August 5, 1998

Does Owning a Firearm Increase or Decrease the Risk of Death?

Author Affiliations

From the Harborview Injury Prevention and Research Center and the Department of Epidemiology, School of Public Health and Community Medicine, University of Washington, Seattle.


Controversies section editor: Phil B. Fontanarosa, MD, Senior Editor.

JAMA. 1998;280(5):471-473. doi:10.1001/jama.280.5.471

DURING A VISIT for preventive care, a patient asks, "If I buy a gun, will it increase or decrease my risk of dying prematurely?" What evidence should the physician seek in formulating a response?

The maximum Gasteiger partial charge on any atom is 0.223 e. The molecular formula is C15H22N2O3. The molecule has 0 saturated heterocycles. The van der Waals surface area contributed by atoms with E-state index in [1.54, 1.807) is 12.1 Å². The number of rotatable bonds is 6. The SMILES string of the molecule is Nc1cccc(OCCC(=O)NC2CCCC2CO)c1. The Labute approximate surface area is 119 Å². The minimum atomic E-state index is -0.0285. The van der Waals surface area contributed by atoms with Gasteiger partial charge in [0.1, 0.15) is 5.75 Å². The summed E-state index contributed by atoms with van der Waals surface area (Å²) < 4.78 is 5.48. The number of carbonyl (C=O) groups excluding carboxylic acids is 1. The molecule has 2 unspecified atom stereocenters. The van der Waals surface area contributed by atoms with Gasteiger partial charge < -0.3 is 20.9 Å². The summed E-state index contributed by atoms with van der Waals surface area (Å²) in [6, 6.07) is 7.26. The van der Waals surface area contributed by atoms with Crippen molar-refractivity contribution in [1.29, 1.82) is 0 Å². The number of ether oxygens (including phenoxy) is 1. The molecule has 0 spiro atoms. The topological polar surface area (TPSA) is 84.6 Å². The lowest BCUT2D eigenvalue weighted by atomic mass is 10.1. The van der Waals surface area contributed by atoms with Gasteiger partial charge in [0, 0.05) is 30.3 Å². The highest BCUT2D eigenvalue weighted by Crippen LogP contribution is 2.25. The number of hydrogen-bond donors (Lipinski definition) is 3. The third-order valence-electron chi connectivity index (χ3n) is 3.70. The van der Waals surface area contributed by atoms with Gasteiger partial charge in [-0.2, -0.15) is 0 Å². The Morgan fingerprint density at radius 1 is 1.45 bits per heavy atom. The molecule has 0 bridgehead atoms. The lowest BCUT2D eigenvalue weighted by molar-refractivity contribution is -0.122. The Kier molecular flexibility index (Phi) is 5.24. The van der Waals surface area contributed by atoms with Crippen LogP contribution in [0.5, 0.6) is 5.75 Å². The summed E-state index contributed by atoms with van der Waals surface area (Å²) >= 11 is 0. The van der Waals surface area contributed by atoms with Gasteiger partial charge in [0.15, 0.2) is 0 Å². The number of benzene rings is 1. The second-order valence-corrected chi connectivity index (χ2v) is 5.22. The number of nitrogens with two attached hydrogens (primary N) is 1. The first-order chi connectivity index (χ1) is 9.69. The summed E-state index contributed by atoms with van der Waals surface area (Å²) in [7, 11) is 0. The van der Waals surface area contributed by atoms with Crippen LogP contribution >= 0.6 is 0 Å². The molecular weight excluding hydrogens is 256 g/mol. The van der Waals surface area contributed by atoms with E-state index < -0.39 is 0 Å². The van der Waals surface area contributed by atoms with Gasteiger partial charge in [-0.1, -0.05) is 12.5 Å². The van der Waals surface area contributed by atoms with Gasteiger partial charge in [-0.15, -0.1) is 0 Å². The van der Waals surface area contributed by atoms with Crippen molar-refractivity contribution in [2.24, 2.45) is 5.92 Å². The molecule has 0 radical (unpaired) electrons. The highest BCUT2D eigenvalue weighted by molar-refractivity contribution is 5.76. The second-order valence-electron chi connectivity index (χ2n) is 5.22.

A firearm can potentially offer both benefits and risks to the health of its owner. Balancing risks is something that clinicians commonly do in medicine. For example, when considering a prescription for hormone replacement therapy, clinicians must weigh a somewhat higher risk for endometrial cancer against a lower risk for heart disease. Although the pros and cons of gun ownership have been the subject of impassioned debate, using an evidence-based approach to address the patient's question is appealing.

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